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Ah, Sydney CBD. Despite a 60s heyday, by the early 90s the area had turned itself inside out to appease tourists in a sad colourless caricature of cheesy restaurants and souvenir shops.
But a series of redevelopments, legislation changes and new small bar licensing laws have changed all that, and if you want to see it for yourself (you do) you’ve really got to start your day with a jog around the Opera House and then through the Botanic Gardens.
The QT was Australia’s first major hotel to offer a quirky, personable accommodation experience. Home to a lobby decorated with headless mannequins, stay here if you want something unique, memorable and infinitely Instagrammable.
Of course, there are also several traditional five-star hotels in the area. They’re all well-kept examples of their brand, but the Shangri-La – found in heritage harbourside village The Rocks – is worth a mention for its day spa and killer views, head to cocktail hotspot Blu Bar on the hotel’s 36th floor to see what we mean.
Alternatively bed down at Ovolo 1888, which is housed in a repurposed heritage building. It has high ceilings and exposed brickwork, and the suites come in all shapes and sizes. The 15-square-metre ‘shoebox’ rooms are ideal for solo travellers.
Snap the Harbour Bridge as you skirt the base of the Opera House – there’s your money shot of the trip, you’re welcome. Note the location of Sydney’s best spot for a sunset drink, Opera Bar, as well as the Opera House’s hottest new restaurant Bennelong. In the adjacent Botanic Gardens you’ll find more amazing views at the Andrew (Boy) Charlton Pool, where Sydney’s most gorgeous boys can be found sunbathing (even though they tend to only be interested in each other.) Head back to home base and grab a post-shower coffee from Circular Quay hole-in-the-wall Mecca Espresso.
Around 15 minutes’ walk from the Museum of Contemporary Art you’ll find the Strand Arcade, an ornate glass-roofed Victorian building favoured by fashion editors for its roster of beautiful Australian labels (notably the artfully tailored Dion Lee, the romantic lace of Lover, cult beauty store Aesop and the curated collection at The Corner Shop.) Head to The Intersection to find virtually every lust-have item on Sydney’s wardrobe wish list – Ksubi leather trousers, Josh Goot’s utility shirting, fluted satin sleeves by Ellery, lacy Sass & Bide bralettes, luxe basics from Bassike and the entire contents of stores like Acne, Willow and Scanlan Theodore.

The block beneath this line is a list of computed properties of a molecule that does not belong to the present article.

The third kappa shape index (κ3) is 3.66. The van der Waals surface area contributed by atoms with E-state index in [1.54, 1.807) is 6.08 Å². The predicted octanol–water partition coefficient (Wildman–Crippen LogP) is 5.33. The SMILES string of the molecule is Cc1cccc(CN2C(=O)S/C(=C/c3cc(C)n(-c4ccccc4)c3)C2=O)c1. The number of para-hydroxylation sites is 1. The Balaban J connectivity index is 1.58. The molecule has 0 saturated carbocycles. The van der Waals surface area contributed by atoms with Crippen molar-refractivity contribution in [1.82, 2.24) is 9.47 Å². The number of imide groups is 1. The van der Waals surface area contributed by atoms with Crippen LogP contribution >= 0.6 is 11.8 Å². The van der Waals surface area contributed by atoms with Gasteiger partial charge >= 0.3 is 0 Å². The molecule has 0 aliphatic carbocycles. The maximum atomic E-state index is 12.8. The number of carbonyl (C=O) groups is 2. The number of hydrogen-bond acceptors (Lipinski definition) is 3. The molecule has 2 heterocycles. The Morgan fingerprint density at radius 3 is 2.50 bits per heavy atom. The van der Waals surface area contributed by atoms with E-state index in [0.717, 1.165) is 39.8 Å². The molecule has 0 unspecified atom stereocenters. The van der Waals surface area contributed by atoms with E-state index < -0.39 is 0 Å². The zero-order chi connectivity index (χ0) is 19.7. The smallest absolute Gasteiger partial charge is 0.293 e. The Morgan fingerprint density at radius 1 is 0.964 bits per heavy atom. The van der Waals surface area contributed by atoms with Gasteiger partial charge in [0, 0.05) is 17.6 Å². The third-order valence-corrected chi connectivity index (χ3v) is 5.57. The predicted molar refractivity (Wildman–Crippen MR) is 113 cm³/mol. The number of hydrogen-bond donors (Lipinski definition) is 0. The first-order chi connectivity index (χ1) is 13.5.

Choosing where to go from here is difficult. The obvious option would be to wander along the waterfront, but there are cooler (read: less touristy) enclaves nearby. Potts Point, Sydney’s most densely populated suburb, is heaving with art deco buildings and a buzzy atmosphere. It’s said that more dogs than children live here, thanks to the area’s affluent young demographic, and you’ll find a fabulous restaurant scene that reflects the locals’ high disposable incomes.
Sydneysiders are notoriously fickle when it comes to restaurants, but in Potts Point indecision is particularly acute. Bars can find themselves hosting a queue down the street one year, only to be out of business two years later. Still, those that manage to survive go on to become all-star icons. Acme is an achingly hip spot serving clever Italian-Asian cuisine under cool white lighting and Cho Cho San is a sexy Japanese izakaya den that somehow seems to get better every time you visit.
Then of course there’s Surry Hills. Like Potts Point, you could walk here if you (really) wanted to from the CBD, and the vibe is more Brooklyn than Manhattan. Slip into Rosie Campbell’s or Low 302 for a cheeky low-key aperitif, then take your pick of any number of interesting restaurants for dinner: Firedoor for food cooked over an open flame by Michelin-starred chef Lennox Hastie, Yulli’s for inventive vegetarian food and craft beers or The Winery for modern Australian (and a great Australian wine list) in the mismatched decadence of a mad hatter’s garden party. Then see where the night takes you. Our bet is that it won’t be straight back to the hotel.
Andrew (Boy) Charlton Pool
Museum of Contemporary Art
Cho Cho San
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